My own mother and father could probably attest to the fact I’ve watched more games of footy (live or televised) than I’ve had hot dinners. It’s a sacred privacy and tranquillity when I do sit down on the couch or beanbag to watch, to dissect and to be entertained by a sport I wish I was remotely good at.

I’m in own bubble in front of the TV. I argue with the commentators, I cheer, I cuss, I slam my fist on the floor in similar fashion to Mick Malthouse’s own fist coming down in the coach’s box. I voice my opinions for no one to hear and the ones that usually are appropriate enough to be heard end up on my Twitter, because I selfishly think you all are entitled to my opinion.

So when Justin Westhoff kicked a goal with the ease of a Fitzroy Gardens early morning stroll, the fist came down. Expletives were released and my head was in my hands. And then something changed. “Murph” kicked a captain’s goal, Jeffy popped on through, Ed Curnow kicked a goal I thought was beyond him and Eddie just did what Eddie does so often. All of a sudden it’s roughly four goals in it at the final change. How appropriate that Carlton’s catchcry (and Twitter hashtag) is ‘believe’ – at three-quarter time, I daren’t.

Someone texted me at the final break, reminding me of Carlton’s comeback against the Power at AAMI in 2009, with “Frank” Kreuzer stamping his name on the league with three final-quarter goals. It wasn’t majors this time, but he lifted. Centre clearance, finds Murph, he kicks another captain’s goal and it’s back to four goals. Then Yaz; three goals. Then Eddie, two goals. Then Jeff, four points. I still daren’t dream, but never have you seen a 20-year-old act more like a four-year-old than when Tom Bell stepped up to the plate to put the Blues in front. When Bryce popped through a running shot from near exactly the same spot he’d missed the previous week, it was almost too much to overcome.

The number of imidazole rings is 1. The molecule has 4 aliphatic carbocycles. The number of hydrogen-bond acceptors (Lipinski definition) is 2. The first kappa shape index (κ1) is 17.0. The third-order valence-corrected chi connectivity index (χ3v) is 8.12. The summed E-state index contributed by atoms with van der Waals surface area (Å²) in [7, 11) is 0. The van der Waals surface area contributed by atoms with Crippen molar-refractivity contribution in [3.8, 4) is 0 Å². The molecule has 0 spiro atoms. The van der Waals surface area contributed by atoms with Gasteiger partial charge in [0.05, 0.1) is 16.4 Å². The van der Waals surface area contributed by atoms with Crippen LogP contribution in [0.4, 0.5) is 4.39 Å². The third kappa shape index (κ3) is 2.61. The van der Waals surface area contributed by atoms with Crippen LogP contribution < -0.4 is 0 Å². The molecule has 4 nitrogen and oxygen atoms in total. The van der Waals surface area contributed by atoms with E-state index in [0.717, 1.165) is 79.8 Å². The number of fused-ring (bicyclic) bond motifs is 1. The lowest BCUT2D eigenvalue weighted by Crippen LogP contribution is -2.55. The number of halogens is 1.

But then Port came again and the blood pressure rose. Jay Schulz and Chad Wingard had me cursing once more and a Broadbent poster was again almost too much to handle. To great the relief for all medicos at the Royal Melbourne Hospital, the siren went and all the tension released into one great big lump of a journalist (this one) bursting into tears.

It wasn’t so much the victory, but the way the 22 men responsible for it, constructed it. Because behind this victory are a lot of individual stories of blokes under enormous pressure of expectation and reality. To see Yaz turn it on and demonstrate why he is so highly rated. To see Eddie stand up amid speculation of contract numbers, to see Bryce nail that goal, to see years of injury of frustration plague Andrew Walker’s career be put behind him with a standout game and year. And to see the skipper, ‘Murph’ answer so many critics in such emphatic manner and produce what he produced was simply breathtaking.

I was so fortunate last year to know these guys on a very personal level and that is why it was the story behind the win, much less the win itself that forced me into a blubbering mess. And I have no embarrassment in telling the world that it took me a good 15 minutes – well after “Da-da-da-da-da” had been belted out – to return to normal.



Just about everything that was expected to happen at the NAB Rising Star on Wednesday happened. Jaeger O’Meara took home the award, Daniel Talia presented it – it all went smoothly. But before all that, one of the great football orations was witnessed by Western Bulldogs coach Brendan McCartney.